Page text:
Tuesday, May 26, 2009

County debt rating: 'Teetering on the edge'

Mecklenburg County leaders travel to New York each December to meet with bond rating agencies. That helps them determine how much the county will spend when it borrows money for construction.

In January, County Manager Harry Jones told commissioners that rating agencies had made it clear the county was “teetering on the edge” of being downgraded if they didn't get a better hold of their debt.

A year ago, the concerns prompted the county to revise its debt policy. This year, it led staff and commissioners to delay a $253 million bond sale. The county also is planning to limit how much new debt it takes on in the future, an effort described in a Sunday story.

So what are the concerns? Here are some excerpts from this year’s reports from Fitch, Standard & Poor's and Moody's.

- “Given that the county’s current debt position is already well above Moody’s national median for Aaa rated counties … leveraging to the levels allowable in the debt policy could have negative impact on the credit quality.” – page 4 of Moody’s report

- “Fitch believes the guidelines embody liberal debt burden and debt service spending targets relative to other highly-rated entities; the county contends that the high ceilings provide flexibility and that actual ratios will be below the guidelines.” – page 2 of Fitch report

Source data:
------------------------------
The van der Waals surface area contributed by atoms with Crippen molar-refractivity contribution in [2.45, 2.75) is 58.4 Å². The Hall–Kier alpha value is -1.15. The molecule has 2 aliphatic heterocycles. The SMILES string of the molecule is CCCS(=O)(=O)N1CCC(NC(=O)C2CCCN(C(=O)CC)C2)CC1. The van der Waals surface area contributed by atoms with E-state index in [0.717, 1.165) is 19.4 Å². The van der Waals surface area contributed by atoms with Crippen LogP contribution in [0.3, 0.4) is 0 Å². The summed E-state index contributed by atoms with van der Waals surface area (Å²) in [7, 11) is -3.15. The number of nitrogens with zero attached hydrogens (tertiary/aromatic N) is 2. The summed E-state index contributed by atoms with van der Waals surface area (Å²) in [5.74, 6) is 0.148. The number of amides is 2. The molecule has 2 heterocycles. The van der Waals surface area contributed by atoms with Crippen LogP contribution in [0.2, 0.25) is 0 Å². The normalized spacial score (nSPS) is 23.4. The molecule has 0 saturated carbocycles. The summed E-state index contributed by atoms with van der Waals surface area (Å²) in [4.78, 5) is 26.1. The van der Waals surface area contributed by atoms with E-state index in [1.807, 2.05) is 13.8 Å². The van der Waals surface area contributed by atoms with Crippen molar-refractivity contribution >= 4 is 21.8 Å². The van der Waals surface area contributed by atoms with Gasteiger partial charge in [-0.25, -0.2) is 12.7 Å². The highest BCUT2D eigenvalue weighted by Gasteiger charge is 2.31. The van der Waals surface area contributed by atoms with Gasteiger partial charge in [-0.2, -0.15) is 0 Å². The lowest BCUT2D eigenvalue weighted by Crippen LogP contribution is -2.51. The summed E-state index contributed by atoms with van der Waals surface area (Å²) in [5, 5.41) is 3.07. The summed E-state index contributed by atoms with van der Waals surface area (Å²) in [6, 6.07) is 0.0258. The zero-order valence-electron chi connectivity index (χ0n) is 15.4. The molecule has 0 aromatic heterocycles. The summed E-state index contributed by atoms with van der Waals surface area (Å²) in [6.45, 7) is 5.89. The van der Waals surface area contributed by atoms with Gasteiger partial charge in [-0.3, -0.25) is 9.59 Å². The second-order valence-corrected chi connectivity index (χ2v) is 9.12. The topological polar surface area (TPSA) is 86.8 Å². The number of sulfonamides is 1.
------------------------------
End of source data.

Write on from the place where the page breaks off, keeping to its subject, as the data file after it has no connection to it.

The annual trips to the rating agencies are largely routine. But on the eve of this year's visit, Commissioner Bill James sent a letter to the rating agencies critical of the county's past debt decisions.

One of the agencies read part of the letter during their meeting with county officials. While some commissioners knew James had sent the letter, the full board did not see it until February. The letter drew strong criticism from some commissioners, who felt James was trying to jeopardize the county's finances. - April Bethea


Anonymous said...

I see fraud and waste everyday. Millions. People are paid for very little work. Relatives get jobs. Projects are approved that seem to benefit only the developer or contractor. Amazing isn't it.

The illegals that taxpayers support with education, health care (they show up in emergency rooms and are not treated), jailing of them when they commit a crime. non-payment of taxes, etc. Why is it the CMS provides translators to illegals of kids of illegals. If illegals were deported then the county would have more money.